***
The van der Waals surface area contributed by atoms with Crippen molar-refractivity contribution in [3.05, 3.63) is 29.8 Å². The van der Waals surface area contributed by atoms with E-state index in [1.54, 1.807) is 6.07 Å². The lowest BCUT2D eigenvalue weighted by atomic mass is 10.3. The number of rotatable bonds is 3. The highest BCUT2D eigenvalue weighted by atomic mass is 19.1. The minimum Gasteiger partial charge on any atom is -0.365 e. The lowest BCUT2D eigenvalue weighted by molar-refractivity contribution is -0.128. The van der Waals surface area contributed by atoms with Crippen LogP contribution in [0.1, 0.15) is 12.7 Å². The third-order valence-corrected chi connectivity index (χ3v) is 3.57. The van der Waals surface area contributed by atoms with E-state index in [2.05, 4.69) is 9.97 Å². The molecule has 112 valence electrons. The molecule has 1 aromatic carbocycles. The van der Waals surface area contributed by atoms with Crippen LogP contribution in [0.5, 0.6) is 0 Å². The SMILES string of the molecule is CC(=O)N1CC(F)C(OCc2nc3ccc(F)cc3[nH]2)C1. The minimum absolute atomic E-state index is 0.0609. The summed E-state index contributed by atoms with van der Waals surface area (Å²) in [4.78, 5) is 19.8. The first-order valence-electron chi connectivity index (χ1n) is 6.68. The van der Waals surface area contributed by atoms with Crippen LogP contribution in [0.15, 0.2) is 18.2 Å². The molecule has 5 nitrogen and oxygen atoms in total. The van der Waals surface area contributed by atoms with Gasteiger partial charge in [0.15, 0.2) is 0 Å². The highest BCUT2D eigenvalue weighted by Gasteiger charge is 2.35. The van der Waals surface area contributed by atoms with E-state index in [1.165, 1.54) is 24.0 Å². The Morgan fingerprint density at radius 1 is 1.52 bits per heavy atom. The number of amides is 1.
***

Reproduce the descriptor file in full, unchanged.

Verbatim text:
The van der Waals surface area contributed by atoms with Crippen molar-refractivity contribution in [3.05, 3.63) is 29.8 Å². The van der Waals surface area contributed by atoms with E-state index in [1.54, 1.807) is 6.07 Å². The lowest BCUT2D eigenvalue weighted by atomic mass is 10.3. The number of rotatable bonds is 3. The highest BCUT2D eigenvalue weighted by atomic mass is 19.1. The minimum Gasteiger partial charge on any atom is -0.365 e. The lowest BCUT2D eigenvalue weighted by molar-refractivity contribution is -0.128. The van der Waals surface area contributed by atoms with Crippen LogP contribution in [0.1, 0.15) is 12.7 Å². The third-order valence-corrected chi connectivity index (χ3v) is 3.57. The van der Waals surface area contributed by atoms with E-state index in [2.05, 4.69) is 9.97 Å². The molecule has 112 valence electrons. The molecule has 1 aromatic carbocycles. The van der Waals surface area contributed by atoms with Crippen LogP contribution in [0.5, 0.6) is 0 Å². The SMILES string of the molecule is CC(=O)N1CC(F)C(OCc2nc3ccc(F)cc3[nH]2)C1. The minimum absolute atomic E-state index is 0.0609. The summed E-state index contributed by atoms with van der Waals surface area (Å²) in [4.78, 5) is 19.8. The first-order valence-electron chi connectivity index (χ1n) is 6.68. The van der Waals surface area contributed by atoms with Crippen LogP contribution in [0.15, 0.2) is 18.2 Å². The molecule has 5 nitrogen and oxygen atoms in total. The van der Waals surface area contributed by atoms with Gasteiger partial charge in [0.15, 0.2) is 0 Å². The highest BCUT2D eigenvalue weighted by Gasteiger charge is 2.35. The van der Waals surface area contributed by atoms with E-state index in [1.165, 1.54) is 24.0 Å². The Morgan fingerprint density at radius 1 is 1.52 bits per heavy atom. The number of amides is 1.